NAME: Cheri Honkala
WHAT SHE DOES: Philadelphia activist for welfare rights and the homeless
BIGGEST TURNAROUND: Went from living on the street with her son to training other advocates
FAVORITE TARGET: The Department of Housing and Urban Development; right-wingers
TAKES FLAK FROM: HUD; city and state officials
When Honkala, head of the Kensington Welfare Rights Union in Philadelphia, grew frustrated with HUD’s notorious paperwork last year, she quietly moved 17 families into 12 vacant HUD properties. The illegal occupation sheltered the homeless women and their children only temporarily, but within weeks Honkala had leveraged her action into housing vouchers for all the families, cutting through red tape and providing a legal solution without the usual 10-year delay for most Section 8 housing.
Arrested more than 50 times for misdemeanor trespassing violations–squatting or sit-ins–she’s never been convicted. Her defense, that her actions are motivated by a “moral sense of urgency,” sits well with most juries. “There’s something disgusting about women and children with no place to live,” she says.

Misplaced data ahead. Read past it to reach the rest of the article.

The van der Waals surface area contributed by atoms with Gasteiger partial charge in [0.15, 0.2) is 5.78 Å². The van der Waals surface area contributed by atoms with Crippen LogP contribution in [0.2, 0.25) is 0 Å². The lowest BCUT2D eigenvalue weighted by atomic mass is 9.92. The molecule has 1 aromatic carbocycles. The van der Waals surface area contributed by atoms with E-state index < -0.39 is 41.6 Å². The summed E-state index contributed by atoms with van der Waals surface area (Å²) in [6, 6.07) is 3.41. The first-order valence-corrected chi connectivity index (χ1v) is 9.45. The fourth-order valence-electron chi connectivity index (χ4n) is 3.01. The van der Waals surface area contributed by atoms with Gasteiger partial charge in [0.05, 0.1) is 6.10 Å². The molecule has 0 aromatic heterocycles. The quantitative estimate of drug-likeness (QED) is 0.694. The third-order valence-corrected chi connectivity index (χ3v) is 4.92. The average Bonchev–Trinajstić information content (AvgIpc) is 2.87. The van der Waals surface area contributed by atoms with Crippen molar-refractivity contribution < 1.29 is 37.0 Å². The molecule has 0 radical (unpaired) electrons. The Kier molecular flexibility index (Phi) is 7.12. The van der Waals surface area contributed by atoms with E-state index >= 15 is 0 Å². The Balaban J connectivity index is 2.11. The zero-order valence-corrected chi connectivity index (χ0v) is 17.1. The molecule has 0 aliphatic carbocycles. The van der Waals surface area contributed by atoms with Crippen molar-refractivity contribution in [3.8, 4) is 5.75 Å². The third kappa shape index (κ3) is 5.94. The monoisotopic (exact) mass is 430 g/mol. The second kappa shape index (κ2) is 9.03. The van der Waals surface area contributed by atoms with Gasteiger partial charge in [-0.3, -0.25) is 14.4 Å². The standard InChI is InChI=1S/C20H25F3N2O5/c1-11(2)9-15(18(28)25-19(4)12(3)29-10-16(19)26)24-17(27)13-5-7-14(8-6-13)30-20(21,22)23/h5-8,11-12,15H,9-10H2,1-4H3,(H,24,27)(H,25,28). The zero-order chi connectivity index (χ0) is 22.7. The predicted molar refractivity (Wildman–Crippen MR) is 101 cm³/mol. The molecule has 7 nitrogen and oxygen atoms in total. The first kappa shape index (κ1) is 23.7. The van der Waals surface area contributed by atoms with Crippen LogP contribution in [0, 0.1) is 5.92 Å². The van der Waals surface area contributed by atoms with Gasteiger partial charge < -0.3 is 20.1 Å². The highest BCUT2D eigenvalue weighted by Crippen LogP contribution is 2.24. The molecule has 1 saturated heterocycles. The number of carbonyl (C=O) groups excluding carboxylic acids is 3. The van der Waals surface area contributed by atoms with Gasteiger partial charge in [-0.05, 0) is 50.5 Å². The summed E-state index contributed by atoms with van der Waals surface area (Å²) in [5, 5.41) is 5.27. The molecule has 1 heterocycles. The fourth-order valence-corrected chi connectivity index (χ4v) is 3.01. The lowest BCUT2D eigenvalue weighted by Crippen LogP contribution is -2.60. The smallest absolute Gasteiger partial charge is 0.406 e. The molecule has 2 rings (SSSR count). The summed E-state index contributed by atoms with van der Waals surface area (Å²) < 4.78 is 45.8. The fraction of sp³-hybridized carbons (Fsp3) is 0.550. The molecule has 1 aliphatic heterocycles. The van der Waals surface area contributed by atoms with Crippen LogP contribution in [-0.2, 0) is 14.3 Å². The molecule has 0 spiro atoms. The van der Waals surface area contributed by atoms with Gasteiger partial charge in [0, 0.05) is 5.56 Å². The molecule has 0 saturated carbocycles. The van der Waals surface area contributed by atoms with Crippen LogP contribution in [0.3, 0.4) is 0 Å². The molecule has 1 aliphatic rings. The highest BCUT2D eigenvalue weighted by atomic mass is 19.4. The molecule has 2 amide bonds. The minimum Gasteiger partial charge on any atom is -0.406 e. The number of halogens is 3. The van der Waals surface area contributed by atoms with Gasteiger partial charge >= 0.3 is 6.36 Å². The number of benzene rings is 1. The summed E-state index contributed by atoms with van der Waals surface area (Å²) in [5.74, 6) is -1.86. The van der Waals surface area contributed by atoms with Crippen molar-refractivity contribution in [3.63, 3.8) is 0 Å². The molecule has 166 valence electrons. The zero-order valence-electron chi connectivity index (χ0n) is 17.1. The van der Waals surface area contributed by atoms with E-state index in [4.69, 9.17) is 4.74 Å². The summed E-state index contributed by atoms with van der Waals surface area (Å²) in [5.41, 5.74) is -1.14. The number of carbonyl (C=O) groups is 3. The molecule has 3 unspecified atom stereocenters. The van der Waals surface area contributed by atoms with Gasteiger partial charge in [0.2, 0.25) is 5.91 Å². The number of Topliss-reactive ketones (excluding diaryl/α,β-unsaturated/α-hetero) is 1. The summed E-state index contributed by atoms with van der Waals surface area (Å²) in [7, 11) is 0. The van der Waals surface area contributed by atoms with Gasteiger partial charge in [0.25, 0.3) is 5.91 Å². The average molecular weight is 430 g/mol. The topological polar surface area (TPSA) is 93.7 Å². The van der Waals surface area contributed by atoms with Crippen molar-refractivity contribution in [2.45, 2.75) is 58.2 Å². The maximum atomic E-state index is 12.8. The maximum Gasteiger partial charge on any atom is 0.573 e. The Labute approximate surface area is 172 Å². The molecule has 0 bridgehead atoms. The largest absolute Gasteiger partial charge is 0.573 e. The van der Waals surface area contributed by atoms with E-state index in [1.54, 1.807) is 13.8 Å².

Honkala, 32, was a young mother in Minneapolis when her welfare check wasn’t enough to cover rent and she and her son became homeless. She joined the Welfare Rights Union, a national advocacy group, and five years ago started a branch in Kensington, one of Philadelphia’s roughest neighborhoods.
Honkala, who also works with Up and Out of Poverty Now, a national umbrella organization for advocates of the poor that models its activities after the civil rights movement, is particularly incensed by recently passed Pennsylvania legislation cutting welfare benefits from $250 a month to $250 a year. The number of homeless is expected to soar. “We’re facing a serious crisis in this country,” says Honkala. “You can no longer say the homeless are just lazy alcoholics. But as the welfare debates heat up, they’ll continue to play the politics where they’re talking about poor, inner-city black males, not white families.”
Now that the political mood has shifted further right, other grassroots organizations are asking her to train their activists. “We’re getting calls from people all over the country who want to learn how to fight,” she says. “They’re not allowing things like eating or having a roof over their head to be open to debate.”
Honkala is anticipating tough battles ahead. “We’re going to fight in the legislature. It’s not just an issue of public policy; we’re fighting so people can live. It’s a scary time, but it also presents tremendous opportunities.”